Pro Evolution Soccer 2008 Hands-On

We snatch some game time in Australia with the next in the Pro Evolution series to see what changes Konami has in store.


Pro Evolution Soccer 2008

The Pro Evolution Soccer series--which is known as the Winning Eleven series in the US--has long been revered by football fans (that's soccer fans, stateside) for its engaging and realistic gameplay. That trend looks set to continue in the series' latest version, Pro Evolution Soccer 2008, if our extensive preview time with a quite polished Australian PlayStation 2 version of the game is any indication.

Pro Evo's strict adherence to realism has always made it a more difficult game to master than some of its competitors, and PES 2008 looks likely to be no walk in the park either. One of Konami's key additions to this year's game is a new artificial-intelligence system they've dubbed Teamvision, which supposedly allows computer-controlled opponents to learn and adapt to how gamers play. What this seemed to translate to on the pitch was a higher level of aggression from opposition players. We played numerous games on Pro Evo 2008's default regular difficulty, and the defensive pressure piled on by opposition teams is certainly much greater than last year's offering.

Opposition defenders will immediately run at whoever of your team members has the ball, shutting down the free space and restricting the amount of time to pass. They'll often work in groups as well, with two or more opposition players ganging up to help force a turnover. Defenders also seem much more adept at reading the play this year, and will readily move off their marked player if there's a loose pass to be swooped on. Quick passes--and accurate ones at that--are now more than ever the key to breaking down a computer-controlled Pro Evo side.

Offensive AI also seems to have been ramped up from the previous game, with opposition attackers more adept at passing the ball around to catch defenders on the hop. Attackers also seem more willing to run with the ball and take your defenders on. All of this results in a generally tougher experience, something which long-term fans of the series will surely welcome.

This higher difficulty could catch many off guard initially, and our first few run-throughs certainly turned up some surprising results (like when we played as Brazil and got walloped 3-1 by minnows Costa Rica). But thankfully the series' core gameplay mechanics and control scheme have stayed generally the same from previous iterations. The X button is still used for short passes, circle for long, triangle for through-balls, and square for shooting at goal (although this is still as touchy as ever). In defence, X is still used to pressure a player, while circle makes your player slide tackle an opponent. There's also a range of advanced attacking and defending moves that can be busted out through a combination of the D pad, shoulder buttons, and right analog stick, but the bottom line is that experienced players should adapt quite quickly to the new difficulty on offer.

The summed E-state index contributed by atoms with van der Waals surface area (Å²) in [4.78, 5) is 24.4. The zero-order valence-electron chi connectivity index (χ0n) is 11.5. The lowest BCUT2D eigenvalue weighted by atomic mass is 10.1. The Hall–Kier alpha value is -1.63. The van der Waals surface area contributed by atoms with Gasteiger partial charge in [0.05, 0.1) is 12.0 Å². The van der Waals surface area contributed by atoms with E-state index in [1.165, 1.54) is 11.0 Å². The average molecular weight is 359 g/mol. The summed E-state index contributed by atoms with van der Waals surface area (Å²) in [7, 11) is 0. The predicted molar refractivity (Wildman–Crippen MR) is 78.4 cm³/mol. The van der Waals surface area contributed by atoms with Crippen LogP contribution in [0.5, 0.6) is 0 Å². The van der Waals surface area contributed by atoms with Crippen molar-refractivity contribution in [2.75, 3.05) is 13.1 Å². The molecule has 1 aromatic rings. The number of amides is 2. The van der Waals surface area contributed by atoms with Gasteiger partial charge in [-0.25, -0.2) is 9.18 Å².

Pro Evolution has always led the way when it comes to realistic ball physics, and the 2008 version similarly showcases the same levels of finesse. If anything, the physics seem slightly improved in this outing, and it's particularly noticeable in the way the ball moves in different playing conditions. Player animations are once again high-quality, and in some cases they're eerily realistic. Goal celebration animations, player tackles, gestures to the referees, and more are all fluid and lifelike, making it a great game for spectators to view over your shoulder.

As for gameplay modes, Pro Evolution Soccer 2008 still offers a wide variety, including the returning Master League mode where players can choose a lowly side and take it all the way to the top divisions. Each game won and achievement unlocked will also earn you PES points, which can be used to unlock classic teams, players, stadiums, and more.

PES has long been behind the FIFA series in terms of official licences, and this latest version is no different. To be fair, there are still plenty of real-world players, leagues, and teams included, such as the entire French Ligue 1, the Italian Serie A, and dozens of national sides. But UK gamers will be disappointed to read that no Premier League sides are included this year, a step back from last year's PES, which at least featured Arsenal and Manchester United (although with months to go before the game's official release, Konami may still be working behind the scenes to grab some of those licences). Fans of star player Ronaldinho also miss out, with the Brazilian omitted from the game. And for Aussies, the still-young A-League is nowhere to be seen. That said, this latest version of Pro Evo once again gives you the ability to change existing team names and even logos, so true football aficionados can in some part get the accuracy they crave.

While Pro Evolution Soccer 2008 doesn't offer any major leaps from its predecessor, our preview time with this build seems to indicate that Konami has tweaked the right areas to ensure long-time fans of the series will come back for more--namely, bumping up the challenge even further. As well as the PS2, Pro Evolution Soccer 2008 is slated for release in the third quarter of this year for the PlayStation 3, PSP, Xbox 360, Nintendo DS, and PC.

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